The way we communicate has come a long way from the ever famous, “You’ve Got Mail.” While email is still the most prominent form of communication in many professional settings, Millennials and, even more so, Generation Z use text messages and direct messaging as their primary form of communication. Platforms like Twitter have championed the distribution of information in bite-size formats like short passages, videos, and GIFs (brief collages of images and/or text). The rapid-fire of information impacts many decisions being made by young adults, whether they are aware of it or not. Furthermore, the demand for up-to-date information is even higher and affects businesses in all industries. There is now a generation that is not only concerned with their personal style and brand but also the cost to bring their vision to life.

Financial Literacy

Generation Z is regarded as more financially savvy than their big sibling Millennials. Since they were born to Generation X parents, comprised of the do-it-yourself “latch-key kids,” they were raised with the philosophy that nothing will be handed to them. Do your own research and make your own way is the mentality of Gen X. Sometimes the best-orchestrated plan does not work, and you need to have contingencies. That imprint from their parents is what birthed the determined and opinionated Generation Z. They view the world through their personal lens and that of their parents, who have experienced multiple market crashes and withering retirement savings. Gen X parents went to four-year colleges and got the well-paying job (then came the dotcom bubble) and moved out to the suburbs (just before the housing crisis) to start a family. They checked all the boxes in the American Dream checklist and still came up short on the scale of financial security. So, what does that mean for Generation Z?

Wealth Transformation

While previous generations caught on gradually, young adults today make swift moves to take control of their future. These adults have the option of being an “Influencer” as a full-time occupation, which essentially means being a celebrity of social media platforms like YouTube and Instagram. Generation Z has harnessed the demand for instant communication by sharing their opinions on everything over the internet. Coupled with the famous marketing and advertising revenue that businesses have generated for decades, you have yourself a cash cow. There is a level of investment that young adults are putting into themselves that was unheard of for earlier generations. If you can take out a personal loan for an iPhone, ring light, and the aesthetic backdrop of a performing artist’s dressing room, you may be better off now than someone who invested $200,000 in post-graduate education. Both roads are a path to potential success, but the value of success is dependent on the individual.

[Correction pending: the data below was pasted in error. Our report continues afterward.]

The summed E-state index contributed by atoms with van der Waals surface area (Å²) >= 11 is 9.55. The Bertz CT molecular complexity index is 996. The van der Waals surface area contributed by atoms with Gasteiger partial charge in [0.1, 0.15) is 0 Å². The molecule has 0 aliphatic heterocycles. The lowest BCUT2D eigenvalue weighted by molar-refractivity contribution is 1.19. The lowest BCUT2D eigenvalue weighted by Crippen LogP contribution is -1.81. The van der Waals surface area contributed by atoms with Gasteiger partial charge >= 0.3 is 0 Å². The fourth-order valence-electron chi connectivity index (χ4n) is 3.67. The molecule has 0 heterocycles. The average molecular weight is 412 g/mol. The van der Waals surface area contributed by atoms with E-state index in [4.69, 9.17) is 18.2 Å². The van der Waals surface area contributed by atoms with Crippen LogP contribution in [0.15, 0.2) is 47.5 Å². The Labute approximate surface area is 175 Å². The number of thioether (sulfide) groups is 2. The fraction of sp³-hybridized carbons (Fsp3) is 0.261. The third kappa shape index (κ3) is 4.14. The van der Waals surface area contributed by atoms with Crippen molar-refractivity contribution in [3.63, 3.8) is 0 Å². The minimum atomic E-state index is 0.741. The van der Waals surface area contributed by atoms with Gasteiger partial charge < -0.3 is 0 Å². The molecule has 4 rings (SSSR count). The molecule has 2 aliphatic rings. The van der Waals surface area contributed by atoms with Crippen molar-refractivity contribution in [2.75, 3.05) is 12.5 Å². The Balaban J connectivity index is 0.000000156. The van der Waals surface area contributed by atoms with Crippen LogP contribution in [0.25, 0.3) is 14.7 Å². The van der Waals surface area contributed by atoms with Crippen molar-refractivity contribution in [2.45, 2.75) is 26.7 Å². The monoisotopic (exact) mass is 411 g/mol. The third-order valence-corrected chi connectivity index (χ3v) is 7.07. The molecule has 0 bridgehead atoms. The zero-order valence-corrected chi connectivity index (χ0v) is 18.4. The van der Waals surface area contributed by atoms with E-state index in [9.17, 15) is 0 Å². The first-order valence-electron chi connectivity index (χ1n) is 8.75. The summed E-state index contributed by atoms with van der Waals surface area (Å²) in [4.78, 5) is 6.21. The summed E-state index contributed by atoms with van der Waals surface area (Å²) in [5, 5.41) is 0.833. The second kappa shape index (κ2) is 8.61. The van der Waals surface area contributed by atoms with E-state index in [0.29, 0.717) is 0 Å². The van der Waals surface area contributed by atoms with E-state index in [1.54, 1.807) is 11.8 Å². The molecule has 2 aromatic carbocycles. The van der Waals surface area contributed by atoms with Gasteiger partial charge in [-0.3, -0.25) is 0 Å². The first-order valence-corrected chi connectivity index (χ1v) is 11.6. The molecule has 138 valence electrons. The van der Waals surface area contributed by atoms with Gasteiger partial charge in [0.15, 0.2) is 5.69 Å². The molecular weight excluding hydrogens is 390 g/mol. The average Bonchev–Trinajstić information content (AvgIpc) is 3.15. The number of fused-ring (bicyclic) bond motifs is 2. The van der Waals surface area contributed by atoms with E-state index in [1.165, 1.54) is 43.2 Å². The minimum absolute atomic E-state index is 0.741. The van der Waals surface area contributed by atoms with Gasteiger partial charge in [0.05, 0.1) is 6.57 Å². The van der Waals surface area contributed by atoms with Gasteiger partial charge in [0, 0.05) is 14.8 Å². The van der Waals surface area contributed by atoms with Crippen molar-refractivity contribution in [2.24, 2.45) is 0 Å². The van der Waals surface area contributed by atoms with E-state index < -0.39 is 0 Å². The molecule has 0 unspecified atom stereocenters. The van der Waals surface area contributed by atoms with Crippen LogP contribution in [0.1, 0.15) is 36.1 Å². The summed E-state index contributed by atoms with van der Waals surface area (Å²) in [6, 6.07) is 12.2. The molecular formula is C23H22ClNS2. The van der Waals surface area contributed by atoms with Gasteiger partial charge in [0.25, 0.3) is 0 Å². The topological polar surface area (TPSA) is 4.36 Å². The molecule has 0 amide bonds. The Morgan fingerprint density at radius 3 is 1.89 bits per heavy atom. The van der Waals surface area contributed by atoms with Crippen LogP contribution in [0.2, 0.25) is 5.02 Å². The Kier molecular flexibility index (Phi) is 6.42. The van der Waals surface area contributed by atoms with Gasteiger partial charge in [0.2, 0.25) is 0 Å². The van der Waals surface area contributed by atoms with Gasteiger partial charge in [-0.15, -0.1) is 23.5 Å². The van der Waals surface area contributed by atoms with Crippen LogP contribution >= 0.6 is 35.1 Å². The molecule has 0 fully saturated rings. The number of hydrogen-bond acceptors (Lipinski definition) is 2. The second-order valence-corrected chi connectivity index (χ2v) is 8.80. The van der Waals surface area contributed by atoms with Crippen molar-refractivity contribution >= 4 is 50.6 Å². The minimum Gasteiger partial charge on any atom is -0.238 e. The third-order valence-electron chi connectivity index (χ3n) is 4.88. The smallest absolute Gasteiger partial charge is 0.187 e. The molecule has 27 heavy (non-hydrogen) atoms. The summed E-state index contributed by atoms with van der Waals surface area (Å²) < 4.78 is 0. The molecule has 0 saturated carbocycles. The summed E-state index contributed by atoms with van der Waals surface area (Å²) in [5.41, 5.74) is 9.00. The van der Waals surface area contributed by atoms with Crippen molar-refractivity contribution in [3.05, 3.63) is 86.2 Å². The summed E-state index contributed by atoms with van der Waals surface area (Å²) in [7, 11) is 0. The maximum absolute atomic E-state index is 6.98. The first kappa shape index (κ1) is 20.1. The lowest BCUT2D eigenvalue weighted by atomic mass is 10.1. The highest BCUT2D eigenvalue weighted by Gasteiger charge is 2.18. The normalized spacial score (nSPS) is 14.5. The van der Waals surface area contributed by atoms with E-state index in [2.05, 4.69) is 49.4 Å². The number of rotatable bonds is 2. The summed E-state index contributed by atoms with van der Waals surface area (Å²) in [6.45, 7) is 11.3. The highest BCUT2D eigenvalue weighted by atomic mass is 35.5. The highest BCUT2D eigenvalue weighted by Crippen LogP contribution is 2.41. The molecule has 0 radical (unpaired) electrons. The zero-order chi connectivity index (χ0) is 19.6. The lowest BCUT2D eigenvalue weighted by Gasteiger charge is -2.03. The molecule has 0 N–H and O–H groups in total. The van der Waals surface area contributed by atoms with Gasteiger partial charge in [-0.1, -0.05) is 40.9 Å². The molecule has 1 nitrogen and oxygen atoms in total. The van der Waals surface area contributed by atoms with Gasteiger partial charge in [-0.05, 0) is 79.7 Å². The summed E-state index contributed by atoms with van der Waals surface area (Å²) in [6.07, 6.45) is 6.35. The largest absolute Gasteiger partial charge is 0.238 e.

In Conclusion…

The metrics measure of success is different for every person. Generation Z is not immune to the feelings of financial insecurity, not measuring up to the success of their peers and having doubts about their future. Those feelings are a part of every generation’s coming- of- age story. The important part is to gain awareness along the way. Generation Z was set up for success in the sense that financial literacy is much more prevalent today. Tools to improve daily living or “life hacks” are readily available in a five-minute YouTube video, instead of an eight-week course. Education about how to protect your assets and ensure that you are growing your financial buckets with purpose are all tools that young adults already have in their knowledge bank. The final piece is living a healthy life with enjoyment and purpose. That means: Build bonds that deepen relationships with family and friends. Set goals with your circle and execute them so that the whole group improves their quality of life in this generation and the next. Please stay tuned for future articles about the impact that our culture has on the financial decisions of young adults and future investors.

Financial Bites – Tax Planning for Individuals Video and Update

Tax Planning for Individuals, the third event in our new Financial Bites lunch series, was a huge hit. In this session, our advisors explained why tax planning is vital to a healthy financial life and how to put money back in your own wallet. Thank you to all our attendees as well as our outstanding wealth advisors, Bryce Snell and Wade Calvert, who presented.

Click on the above image or visit this link to watch our tax planning session: https://vimeo.com/mortoncapital/fbtaxplanning

We hope you find this video valuable. Please feel free to share this link with family and friends and on your social media channels. Any feedback you have would be extremely valuable to our team, including any recommendations of topics you would like us to present on in the future. Financial Bites is a complimentary series and our upcoming sessions are filling up fast, so we encourage you to RSVP soon. Click on the link below to view all sessions and RSVP today!

https://mortoncapital.com/financialbites

We hope to see you soon and thank you for your continued support of Morton Capital.

The MC Team